Positive House Training With a Crate | Teacher's Pet With Victoria Stilwell

Uploaded by eHowPets on 05.07.2012

For most puppies, the crate is a really valuable tool to use in the house training process.
But you have to build up a positive association with the crate, so the puppy feels good about
being inside there. So, I'm going to show you a couple of ways to do that. When you're
getting your puppy used to the create, it's a good idea to use really fabulous toys–and
maybe some food, if that's what your puppy's motivated with. And allow your puppy to experience
the toy in the crate. The fact that he wants to stay in his crate and chew is a really
wonderful sign, because this crate is going to be his home. And, at the moment, you can
see, I'm not closing the door, because I want him to feel completely comfortable about being
in the crate, so that he knows that if he wants to come out, he can come out. If he
does come out, what I'll do is I'll just gently take the toy away from him and put it back
in the crate again, so that he knows the crate is where he gets the toy. After your puppy's
got really comfortable being in the crate, then you can start to shut the door, just
for short periods of time. I'm still here–you're presence is still giving your puppy confidence,
that even though he's in the crate, you're still with him. And then I open the door again.
So again, he has that freedom to go if he wants. Good boy. So, he's probably not gonna
like the fact that I took it away from him –good boy– so I'm just going to put it
right back in the crate. Good boy. Alright, good. The actual fact of me taking it away
from him when he comes out –as well– is gonna be maybe encouraging him–that in fact
in the crate, it's gonna be much better for him to stay in the crate, because in the crate
he gets to keep his toy. When he comes outside, I take it away from him. Don't you think it's
better to stay in your crate? I think so. You got it. You got it. There you go. And
the puppy works out really, really quickly: You know what? Best to stay in the crate and
chew the toy, because if I come out she takes it away from me. That's not cool. Now that
he's very comfortable, I'm gonna just close the door. You can start this for a period
of a minute and then gradually build up–2 minutes, 3 minutes, 4 minutes, 5 minutes.
When your puppy is engaged and playing with his toy in crate that's the time when you
can begin to increase distance and move away. Leave your puppy by himself in the crate,
just for a little period of time, so he gets confident. You don't want him toileting on
any kind of bedding in there. It's best just to put a little bit of a towel in there. When
you see that you're puppy's not chewing up a towel, for example, that you've put in there,
then you can use a bit of softer bedding. Puppies love to chew things, so you have to
put things in your puppy's safe zone that are safe to chew. I like to use toys like
this that really help enrich your puppy, so that puppy has to use his thinking brain to
find out how he's going to get food out of this toy, for example. And these toys are
really great for what I call mental enrichment. Let's see if he likes this: Are we gonna get
it out? We gonna get it out? Go get it. Go get it. Go on. I'm going to leave him and
see if he plays with it himself. Another way that you can make the crate a really fabulous
place to be is to actually feed your puppy in the crate. Everything about this crate
has got to give the puppy positive feelings, so that puppy wants to go in there whenever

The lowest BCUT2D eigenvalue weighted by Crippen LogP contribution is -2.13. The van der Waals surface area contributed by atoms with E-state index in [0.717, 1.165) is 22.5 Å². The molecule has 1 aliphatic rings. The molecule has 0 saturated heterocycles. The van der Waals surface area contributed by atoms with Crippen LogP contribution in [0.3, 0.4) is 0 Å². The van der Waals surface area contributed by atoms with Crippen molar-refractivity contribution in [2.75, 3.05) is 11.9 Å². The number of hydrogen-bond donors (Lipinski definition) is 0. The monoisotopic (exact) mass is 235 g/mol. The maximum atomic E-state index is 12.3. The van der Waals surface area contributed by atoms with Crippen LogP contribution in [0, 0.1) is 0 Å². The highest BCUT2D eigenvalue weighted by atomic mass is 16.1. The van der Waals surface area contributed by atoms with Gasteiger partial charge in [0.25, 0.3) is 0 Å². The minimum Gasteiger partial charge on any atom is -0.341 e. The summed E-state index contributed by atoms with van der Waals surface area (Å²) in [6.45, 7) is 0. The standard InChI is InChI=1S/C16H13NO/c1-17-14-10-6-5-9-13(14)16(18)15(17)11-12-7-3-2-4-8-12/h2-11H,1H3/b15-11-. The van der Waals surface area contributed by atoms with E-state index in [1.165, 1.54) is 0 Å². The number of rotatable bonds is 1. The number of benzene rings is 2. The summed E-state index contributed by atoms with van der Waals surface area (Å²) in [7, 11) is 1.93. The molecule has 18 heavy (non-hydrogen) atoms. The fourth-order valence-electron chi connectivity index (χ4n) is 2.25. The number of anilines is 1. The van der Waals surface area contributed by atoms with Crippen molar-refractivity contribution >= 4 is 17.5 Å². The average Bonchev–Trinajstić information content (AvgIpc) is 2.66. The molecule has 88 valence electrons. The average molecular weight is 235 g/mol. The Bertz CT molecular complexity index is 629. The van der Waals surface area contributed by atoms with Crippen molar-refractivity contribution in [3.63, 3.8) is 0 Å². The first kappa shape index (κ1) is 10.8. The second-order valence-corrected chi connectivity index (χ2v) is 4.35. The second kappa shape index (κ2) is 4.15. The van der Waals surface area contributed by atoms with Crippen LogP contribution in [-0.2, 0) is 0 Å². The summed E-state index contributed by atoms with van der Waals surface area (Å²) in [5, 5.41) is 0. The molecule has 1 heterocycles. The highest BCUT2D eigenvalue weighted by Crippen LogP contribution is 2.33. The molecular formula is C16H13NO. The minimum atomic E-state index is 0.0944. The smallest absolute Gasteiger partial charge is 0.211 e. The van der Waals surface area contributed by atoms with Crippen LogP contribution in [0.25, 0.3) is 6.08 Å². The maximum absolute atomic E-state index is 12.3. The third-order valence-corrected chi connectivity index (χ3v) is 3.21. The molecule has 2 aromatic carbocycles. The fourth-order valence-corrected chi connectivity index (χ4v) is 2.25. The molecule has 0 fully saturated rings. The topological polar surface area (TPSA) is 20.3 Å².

you ask him to. When your puppy's really well house trained, and you have transitioned him
successfully to peeing on the pads to outside, then you can remove the safe zone, remove
the pen, but keep the crate. As your puppy grows, your crate's going to grow with your
puppy. You can decided to get rid of the crate all together and just use a bed, but a lot
of people just like to use a crate, even if they have to buy bigger ones as the pup grows,
because this has become pup's favorite place. A crate is a great place for your puppy, just
to hang out. This is his safe place. This is a place that he can go to if you have lots
of people coming in, and he needs a bit of quiet time. Also, the crate can be taken in
the car as well. So you can actually travel your dog in his bed, so that he gets used
to being in the car as well. What you should not be doing with the crate is putting your
puppy in there for hours and hours and hours, and leaving him in there. Because if you do
that you're actually encouraging your puppy to toilet in the crate. So that negates this
crate's advantages, right there and then. Also, when you just leave a dog in a crate
for hours and hours and hours, you can cause all kinds of anxiety problems. You're gonna
encourage your puppy to chew, because your puppy's gonna get bored and then chew whatever
is in the crate. But also, you're gonna cause the puppy anxiety. What's the puppy got to
do all day? Maybe it's finished with a toy you've given it, and then its got hours and
hours and hours to wait, doing absolutely nothing until you come home. That's why this
safe zone is so important. So if you do have to go out and work–that puppy can be maybe
in the crate for an hour–get somebody to come in, let your puppy out, so puppy can
be in the safe zone. And if you do have to go out for longer than an hour or so, then
you can have the crate open with the door open, so puppy can go in his crate and come
out and pee, using the pad, if he needs to. But don't leave a young puppy in a crate for
hours and hours and hours on end. That's just not fair on the puppy and is really going
to set your house training process way back. And that's how you house train your puppy,
positively. I'm Victoria Stilwell for eHow Pets.